Note: Where available, the PDF/Word icon below is provided to view the complete and fully formatted document
Friday, 24 August 1906

Mr POYNTON (Grey) .- Do I understand that the proposition before the Committee is one to increase the total amount of the bounties payable under this clause from £50,000 to ,£500,000?


Mr POYNTON - Who submitted . that proposal ?

Mr JOSEPH COOK (PARRAMATTA, NEW SOUTH WALES) - The Minister of Trade and Customs.

Mr POYNTON - The proposal embodied in the Bill is for the payment of ^50,000 a year for a period of ten years..

Mr Ewing - The Minister of Trade and Customs has moved to set aside ^500,000 for the payment of bounties during that period.

Mr Watson - We cannot risk the finances iri that way.

Mr POYNTON - It seems to be a growing practice for a Minister to throw a Bill upon the table, and to leave honorable members to worry it in the absence of proper information.

Mr JOSEPH COOK (PARRAMATTA, NEW SOUTH WALES) - That has been the practice for two years. Is the honorable member only just, waking up to it?

Mr Watson - I knew a Ministry which did it ten years, ago. ,

Mr POYNTON - The practice has been very much in evidence during the cli rrent session, and, although I do not hold the Opposition entirely responsible for it, I do not regard them as absolutely blameless. It is well known that whilst their leader and his principal henchman are galivanting about the country there is a great temptation to the Government to look after their own interests. The practice, however, is a very reprehensible one. When this Bill was introduced it was known that many honorable members entertained strong objection to it, because thev feared that the bounties would not benefit those whom the measure was intended to assist. Whilst the Minister of Trade and Customs was making his second-reading speech he was met with a shower of interjections in that connexion. He then intimated that some provision would be made to overcome the difficulty. To-day we have the announcement - without amy explanation whatever - that it is proposed to increase the amount of the bounties to ,£500,000.

Mr Ewing - The gross amount is not to be increased.

Mr Deakin - Oh, no.

Mr McColl - I presume that there will be consequential amendments introduced by the Government.

Mr Deakin - Oh, yes. The position will Le made perfectly clear.

Mr POYNTON - It ought to be made absolutely clear. I am aware that the honorable member for Echuca has given notice of an .amendment with a view to regulating the payment of these bounties.

Mr JOSEPH COOK (PARRAMATTA, NEW SOUTH WALES) - I call attention to the absence of a quorum. It seems to me that the argument of the honorable member for Grey ought to be heard by his colleagues. [Quorum formed.]

Mr POYNTON - The inquiry conducted bv the Butter Commission in Victoria conclusively proved that only a very small percentage of the butter bonus actually found its way into the pockets of the primary producers. Under this Bill we have .no guarantee that that section of the community will receive a single penny of the bounties. The Minister led the House to believe that in Committee he would make provision for protecting the interests of the primary producer.

Mr Ewing - That will be done.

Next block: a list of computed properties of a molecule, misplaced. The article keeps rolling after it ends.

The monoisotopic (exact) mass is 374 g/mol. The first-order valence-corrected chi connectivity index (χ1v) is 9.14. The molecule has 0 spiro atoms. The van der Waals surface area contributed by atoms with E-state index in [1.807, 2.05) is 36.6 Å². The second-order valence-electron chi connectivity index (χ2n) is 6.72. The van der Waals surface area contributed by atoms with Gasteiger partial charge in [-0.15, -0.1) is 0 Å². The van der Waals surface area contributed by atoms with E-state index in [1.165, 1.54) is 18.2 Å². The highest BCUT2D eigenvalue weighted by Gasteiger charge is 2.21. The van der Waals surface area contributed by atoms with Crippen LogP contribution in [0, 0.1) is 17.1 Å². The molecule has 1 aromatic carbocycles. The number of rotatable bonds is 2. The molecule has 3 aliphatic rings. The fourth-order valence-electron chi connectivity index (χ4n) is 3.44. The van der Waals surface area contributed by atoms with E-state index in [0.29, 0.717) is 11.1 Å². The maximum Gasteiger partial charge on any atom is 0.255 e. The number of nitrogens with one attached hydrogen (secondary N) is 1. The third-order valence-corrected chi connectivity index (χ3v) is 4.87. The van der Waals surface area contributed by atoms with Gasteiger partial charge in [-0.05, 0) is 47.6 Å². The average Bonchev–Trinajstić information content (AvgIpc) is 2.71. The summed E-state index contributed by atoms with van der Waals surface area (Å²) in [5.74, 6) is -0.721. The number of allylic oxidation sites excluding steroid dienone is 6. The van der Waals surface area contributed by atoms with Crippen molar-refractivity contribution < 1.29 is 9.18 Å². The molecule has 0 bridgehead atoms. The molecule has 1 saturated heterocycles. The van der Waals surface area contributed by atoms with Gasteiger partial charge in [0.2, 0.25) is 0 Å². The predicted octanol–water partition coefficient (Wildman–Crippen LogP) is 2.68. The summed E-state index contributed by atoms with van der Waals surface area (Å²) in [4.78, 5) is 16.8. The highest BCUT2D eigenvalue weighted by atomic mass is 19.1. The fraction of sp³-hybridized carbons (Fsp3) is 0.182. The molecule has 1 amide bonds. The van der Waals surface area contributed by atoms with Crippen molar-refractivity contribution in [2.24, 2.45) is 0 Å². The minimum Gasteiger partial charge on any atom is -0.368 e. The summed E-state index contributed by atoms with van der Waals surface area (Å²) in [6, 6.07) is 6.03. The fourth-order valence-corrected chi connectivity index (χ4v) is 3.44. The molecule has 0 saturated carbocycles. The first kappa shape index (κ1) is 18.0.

Mr POYNTON - It has not been done yet. Take the olive oil industry. I understand that the price paid for i cwt. of olives is 6s. But it does not follow that every grower of olives manufactures his own oil. The cost of picking i cwt. of olives is 2s. 6d., but the oil which can be extracted from them - about 2 gallons - is worth 1 6s. Unless some radical alteration be made in the Bill the manufacturer of the oil will get every penny of the bounty. I prefer the bounty system to the imposition of Customs- duties, since under it we are able to ascertain exactly what we are paying to encourage any industry, and may limit the period during which the payments shall be made; but we ought to be careful that the primary producer shall secure that proportion of the benefit to which he is entitled. I do not think that under this Bill the man who .grows coffee beans, will receive any part of the bounty to be given for the production of coffee, nor do I know whether the grower of cotton will receive any proportion of the cotton bounty.

Mr Ewing - The honorable member for Echuca has given notice of an amendment to meet that objection, and we might perhaps put it into an acceptable form.

Mr POYNTON - I have already referred to that amendment. Mv complaint is that no member of the Ministry has vet explained how many of the objections raised during the second-reading debate are to be met. I trust, however, that the

Minister now in charge of the Bill will explain the intentions, of the Government. I am satisfied that the desire of the Committee is that the bounties shall go to the primary producers.

Mr Ewing - Any proposal in that direction will be favorably received.

Mr POYNTON - We do not desire a repetition of the experience of Victoria in regard to the butter bounty. Our desire is that the primary producers shall at all events derive some of the advantages of the bounty system. The Minister of Trade and Customs said that they would be benefited by receiving an increased price, for their products, but we know that that was not the experience of the farmers of Victoria under the butter bonus system. I do not think it is the intention of the Committee 'that the primary producers shall be at the mercy of the buyers of their products. We shall, however, have another opportunity to deal with that phase of the question when the amendment foreshadowed by the honorable member for Echuca is submitted.

Suggest corrections